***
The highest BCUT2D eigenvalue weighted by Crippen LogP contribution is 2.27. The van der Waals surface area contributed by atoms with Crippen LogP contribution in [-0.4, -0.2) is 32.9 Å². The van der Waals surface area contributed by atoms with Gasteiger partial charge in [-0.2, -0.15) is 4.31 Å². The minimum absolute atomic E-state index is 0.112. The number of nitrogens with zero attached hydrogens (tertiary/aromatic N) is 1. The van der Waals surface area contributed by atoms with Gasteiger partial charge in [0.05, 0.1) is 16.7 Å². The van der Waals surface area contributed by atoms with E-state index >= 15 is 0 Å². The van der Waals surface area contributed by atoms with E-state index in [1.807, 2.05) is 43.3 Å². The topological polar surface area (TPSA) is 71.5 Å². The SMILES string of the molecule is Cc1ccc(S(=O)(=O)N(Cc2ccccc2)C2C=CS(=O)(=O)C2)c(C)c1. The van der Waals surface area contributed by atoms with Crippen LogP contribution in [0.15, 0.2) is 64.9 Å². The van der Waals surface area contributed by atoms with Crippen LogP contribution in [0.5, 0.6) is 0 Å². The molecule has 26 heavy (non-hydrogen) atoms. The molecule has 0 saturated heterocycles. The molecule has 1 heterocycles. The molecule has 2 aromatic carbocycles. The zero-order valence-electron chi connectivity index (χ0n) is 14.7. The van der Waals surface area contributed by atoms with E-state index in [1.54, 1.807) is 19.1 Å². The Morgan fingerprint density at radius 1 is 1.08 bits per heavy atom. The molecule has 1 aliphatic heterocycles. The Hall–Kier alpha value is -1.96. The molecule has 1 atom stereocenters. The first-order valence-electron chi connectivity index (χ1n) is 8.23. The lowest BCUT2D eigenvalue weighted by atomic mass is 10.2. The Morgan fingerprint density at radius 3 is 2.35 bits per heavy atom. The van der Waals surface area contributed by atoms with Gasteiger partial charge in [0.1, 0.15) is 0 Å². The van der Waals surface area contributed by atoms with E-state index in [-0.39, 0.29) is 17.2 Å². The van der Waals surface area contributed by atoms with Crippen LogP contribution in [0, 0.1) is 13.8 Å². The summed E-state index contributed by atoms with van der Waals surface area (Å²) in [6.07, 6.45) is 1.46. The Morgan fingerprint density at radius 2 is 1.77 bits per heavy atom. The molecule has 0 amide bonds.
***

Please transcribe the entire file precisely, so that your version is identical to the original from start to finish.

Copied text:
The highest BCUT2D eigenvalue weighted by Crippen LogP contribution is 2.27. The van der Waals surface area contributed by atoms with Crippen LogP contribution in [-0.4, -0.2) is 32.9 Å². The van der Waals surface area contributed by atoms with Gasteiger partial charge in [-0.2, -0.15) is 4.31 Å². The minimum absolute atomic E-state index is 0.112. The number of nitrogens with zero attached hydrogens (tertiary/aromatic N) is 1. The van der Waals surface area contributed by atoms with Gasteiger partial charge in [0.05, 0.1) is 16.7 Å². The van der Waals surface area contributed by atoms with E-state index >= 15 is 0 Å². The van der Waals surface area contributed by atoms with E-state index in [1.807, 2.05) is 43.3 Å². The topological polar surface area (TPSA) is 71.5 Å². The SMILES string of the molecule is Cc1ccc(S(=O)(=O)N(Cc2ccccc2)C2C=CS(=O)(=O)C2)c(C)c1. The van der Waals surface area contributed by atoms with Crippen LogP contribution in [0.15, 0.2) is 64.9 Å². The van der Waals surface area contributed by atoms with Crippen LogP contribution in [0.5, 0.6) is 0 Å². The molecule has 26 heavy (non-hydrogen) atoms. The molecule has 0 saturated heterocycles. The molecule has 1 heterocycles. The molecule has 2 aromatic carbocycles. The zero-order valence-electron chi connectivity index (χ0n) is 14.7. The van der Waals surface area contributed by atoms with E-state index in [1.54, 1.807) is 19.1 Å². The Morgan fingerprint density at radius 1 is 1.08 bits per heavy atom. The molecule has 1 aliphatic heterocycles. The Hall–Kier alpha value is -1.96. The molecule has 1 atom stereocenters. The first-order valence-electron chi connectivity index (χ1n) is 8.23. The lowest BCUT2D eigenvalue weighted by atomic mass is 10.2. The Morgan fingerprint density at radius 3 is 2.35 bits per heavy atom. The van der Waals surface area contributed by atoms with Gasteiger partial charge in [0.1, 0.15) is 0 Å². The van der Waals surface area contributed by atoms with E-state index in [-0.39, 0.29) is 17.2 Å². The van der Waals surface area contributed by atoms with Crippen LogP contribution in [0, 0.1) is 13.8 Å². The summed E-state index contributed by atoms with van der Waals surface area (Å²) in [6.07, 6.45) is 1.46. The Morgan fingerprint density at radius 2 is 1.77 bits per heavy atom. The molecule has 0 amide bonds.